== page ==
I was recently interviewed by Christina O’Neill for Glasgow Live about my research into the city’s gay past. It was enjoyable to talk about my research and to add some layers to popular understandings of the city’s LGBT history, and to introduce Glasgow’s gay peaky blinders, the Whitehats. Pretty often, academic research is shepherded beind paywalls and books are hindered by expensive cover prices and rarely make it into high street book retailers. And very rarely does academic research have a personal dimension, or at least, one that is apparent to the reader.
You see, at the heart of my research is a very personal ‘journey’. I first moved to Glasgow in 1990, a fresh-faced, slightly overwhelmed, recent entrant to the civil service. Assessing applications for business funding may have been part of my life, but the most exciting, colourful, vibrant part was the one that began after work. I was 19, and came from a small rural community where ‘poofter’ and ‘gayboy’ were the only references to ‘difference’ that I encountered. Glasgow presented an opportunity to diversify both language and experience.
My first, tentative steps (my god, I was shit scared) onto Glasgow’s gay scene were downward ones. Downward off Hope Street into Austin’s Basement Bar.
This was a tiled basement bar, with some chrome, and no windows. Lovely staff, who often wore t-shirts advertising Gay Switchboard (as a pedant I stressed over the slogan, ‘Your Never Alone’ – I really wanted to offer them an apostrophe and an e). I made the schoolboy error of arriving at 7, and sat all alone in the corner seating thinking that I might be the only gay man in Glasgow. But by 9 it was heaving, as I almost was in the bathrooms after sinking 4 pints of Heavy Tops. Interestingly, Austins occupied a site that has a long gay history, in the 1950s it was part of The Strand Bar, a pub which courted LGBT Glasgwegian patronage.
On the next available Friday I decided to branch out. This is why the magazine The List is so important to my story. It listed all the gay venues, their addresses and phone numbers. (The List Archive is now online, famous for its personal ads too). Squires Bar was my next destination. Situated on the corner of West Campbell Street and West George Street, it was a few minutes walk from Austins and situated on the edge of the city’s Red Light district.
Squires felt like home. It was also a basement bar but it felt very familiar. Very familiar to someone who had grown up in a farming community. A proper pub. Like Austins it catered for a mixed customer base during the day but went ‘gay’ in the evenings. As you entered from West George Street there was a small alcove room to the left, commonly known as lesbians’ corner. There was also an entrance from West Campbell Street, which was slightly less inviting. There was barely room to move on a Saturday night. Bars such as Austins and Squires suffered during the mid 90s, due to the emergence of a commercial scene on the edge of the Merchant City. Hope Street and West Campbell Street appeared too far from the cluster of bars and clubs in a more centralised, and increasingly more commercially-viable location.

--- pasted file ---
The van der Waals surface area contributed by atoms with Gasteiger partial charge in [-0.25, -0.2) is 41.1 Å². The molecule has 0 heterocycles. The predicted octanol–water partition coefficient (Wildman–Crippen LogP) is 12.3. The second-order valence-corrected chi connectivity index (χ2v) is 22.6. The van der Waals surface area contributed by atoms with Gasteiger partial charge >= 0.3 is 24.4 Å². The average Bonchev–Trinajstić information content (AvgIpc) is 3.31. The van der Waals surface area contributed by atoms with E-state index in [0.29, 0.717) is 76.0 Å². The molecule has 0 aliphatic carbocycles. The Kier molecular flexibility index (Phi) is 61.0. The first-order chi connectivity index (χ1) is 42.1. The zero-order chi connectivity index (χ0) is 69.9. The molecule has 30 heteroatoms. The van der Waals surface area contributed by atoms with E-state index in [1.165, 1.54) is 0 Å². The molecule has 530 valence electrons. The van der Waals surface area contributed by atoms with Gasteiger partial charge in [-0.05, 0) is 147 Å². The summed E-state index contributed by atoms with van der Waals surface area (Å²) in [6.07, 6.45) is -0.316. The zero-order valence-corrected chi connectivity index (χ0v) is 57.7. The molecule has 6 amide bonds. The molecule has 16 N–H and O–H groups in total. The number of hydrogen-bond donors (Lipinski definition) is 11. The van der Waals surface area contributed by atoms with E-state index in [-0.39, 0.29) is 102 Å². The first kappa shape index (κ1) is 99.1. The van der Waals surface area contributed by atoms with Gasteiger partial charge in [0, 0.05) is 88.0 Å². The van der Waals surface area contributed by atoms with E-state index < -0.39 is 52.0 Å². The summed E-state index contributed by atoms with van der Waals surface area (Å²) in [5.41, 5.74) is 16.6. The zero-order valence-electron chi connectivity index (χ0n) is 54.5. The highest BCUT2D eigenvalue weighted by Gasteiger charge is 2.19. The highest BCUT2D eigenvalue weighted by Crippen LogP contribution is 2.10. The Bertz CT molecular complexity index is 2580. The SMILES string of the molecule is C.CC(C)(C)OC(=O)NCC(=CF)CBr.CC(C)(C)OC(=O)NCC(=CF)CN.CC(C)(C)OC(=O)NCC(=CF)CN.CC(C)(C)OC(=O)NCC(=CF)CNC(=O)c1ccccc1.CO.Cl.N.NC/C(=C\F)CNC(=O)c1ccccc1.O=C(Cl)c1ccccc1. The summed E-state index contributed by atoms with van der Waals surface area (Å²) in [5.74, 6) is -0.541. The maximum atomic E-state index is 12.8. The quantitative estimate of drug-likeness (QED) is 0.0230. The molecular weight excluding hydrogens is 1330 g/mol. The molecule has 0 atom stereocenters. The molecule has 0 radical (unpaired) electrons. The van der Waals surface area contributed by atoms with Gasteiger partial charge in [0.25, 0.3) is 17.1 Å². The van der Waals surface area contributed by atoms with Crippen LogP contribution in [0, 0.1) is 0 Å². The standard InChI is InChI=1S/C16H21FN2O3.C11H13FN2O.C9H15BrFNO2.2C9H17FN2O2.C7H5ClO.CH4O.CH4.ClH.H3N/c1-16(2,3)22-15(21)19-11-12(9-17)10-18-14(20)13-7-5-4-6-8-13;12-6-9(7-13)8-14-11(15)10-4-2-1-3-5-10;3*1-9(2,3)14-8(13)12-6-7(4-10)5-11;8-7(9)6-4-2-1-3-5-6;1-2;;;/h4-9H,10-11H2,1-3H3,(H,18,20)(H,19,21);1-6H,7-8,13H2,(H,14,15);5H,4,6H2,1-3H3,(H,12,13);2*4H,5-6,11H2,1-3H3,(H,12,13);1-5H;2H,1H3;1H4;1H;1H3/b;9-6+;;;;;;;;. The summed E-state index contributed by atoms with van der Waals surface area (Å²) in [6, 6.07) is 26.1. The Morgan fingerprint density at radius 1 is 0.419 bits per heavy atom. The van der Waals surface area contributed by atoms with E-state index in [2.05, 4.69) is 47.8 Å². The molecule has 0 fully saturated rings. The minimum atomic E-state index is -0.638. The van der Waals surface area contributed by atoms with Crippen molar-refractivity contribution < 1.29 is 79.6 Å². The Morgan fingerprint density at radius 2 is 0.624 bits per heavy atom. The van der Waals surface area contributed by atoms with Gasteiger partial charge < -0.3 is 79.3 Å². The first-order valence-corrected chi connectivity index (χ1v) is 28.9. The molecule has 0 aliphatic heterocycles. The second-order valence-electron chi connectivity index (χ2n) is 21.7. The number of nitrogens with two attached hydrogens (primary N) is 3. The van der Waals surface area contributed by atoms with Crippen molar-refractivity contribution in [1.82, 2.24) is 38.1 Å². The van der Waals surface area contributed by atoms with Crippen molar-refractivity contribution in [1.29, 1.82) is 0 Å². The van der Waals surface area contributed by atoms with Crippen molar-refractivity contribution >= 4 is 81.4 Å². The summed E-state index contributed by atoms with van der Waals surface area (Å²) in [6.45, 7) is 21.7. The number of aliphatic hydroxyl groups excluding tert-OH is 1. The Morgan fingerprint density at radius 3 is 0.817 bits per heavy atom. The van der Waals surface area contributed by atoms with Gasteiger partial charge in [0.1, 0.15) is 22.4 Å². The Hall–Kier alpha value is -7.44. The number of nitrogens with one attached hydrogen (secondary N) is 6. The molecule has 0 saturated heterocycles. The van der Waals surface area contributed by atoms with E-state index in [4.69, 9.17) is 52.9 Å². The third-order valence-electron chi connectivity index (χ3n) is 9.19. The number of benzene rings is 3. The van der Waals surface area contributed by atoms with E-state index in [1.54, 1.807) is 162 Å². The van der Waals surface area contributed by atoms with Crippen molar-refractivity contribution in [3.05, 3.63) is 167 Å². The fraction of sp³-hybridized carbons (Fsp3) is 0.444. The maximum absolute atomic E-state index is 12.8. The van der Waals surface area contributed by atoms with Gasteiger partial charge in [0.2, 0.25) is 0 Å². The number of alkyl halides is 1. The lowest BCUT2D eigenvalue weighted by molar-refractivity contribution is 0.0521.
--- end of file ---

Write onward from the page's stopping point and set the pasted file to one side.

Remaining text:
Post-pub festivities were rather limited in 1990, as far as I can recall. For a while there was only Bennets in Glassford Street. Often criticised for their sticky carpets, it was a sizeable extablishment with a decent dancefloor.
But a newcomer shook things up. Club Exchange (commonly known as Club X) brought Brendan Nash up from London, and it presented a slightly edgier experience than Bennets. I do vividly remember buff men in cages, and camouflage netting hanging from the ceiling. It certainly added something to the scene in Glasgow, often drawing more students. This was a basement venue (like Austins and Squires), with two smallish adjacent dancefloors.
This was, I think, the beginning of the Stefan King revolution in LGBT entertainments. Soon after, Delmonicas and the Polo Lounge arrived and led to the demise of Club X. There seemed to be a shift towards establishments being within touching distance of each other.
Throughout all these changes, one contant existed, The Waterloo Bar on the corner of Argyle Street and Wellington Street. This was a venue I very rarely visited, possibly because it was associated, probably wrongly, with an older, acidulous crowd. It still survives to this day.
I miss the 90s. It was fun. Whether that has to do with the fact that I was in my prime then, or that the LGBT scene in Glasgow was vibrant and emerging, it is difficult to tell. There were other, brief entrants onto the ‘scene’, such as Guy’s Bar on the southside, but it’s Austins, Squires and Club X that I remember most fondly. Long departed, much missed.
Those places and spaces are part of my past. It’s those experiences that motivated me to examine Glasgow’s queer history and to try and record the ways in which diversity occupied a place in the soul of the city. Glasgow’s history may still be dominated by shipyards, booze and class struggle, but Glasgow does have a queer past.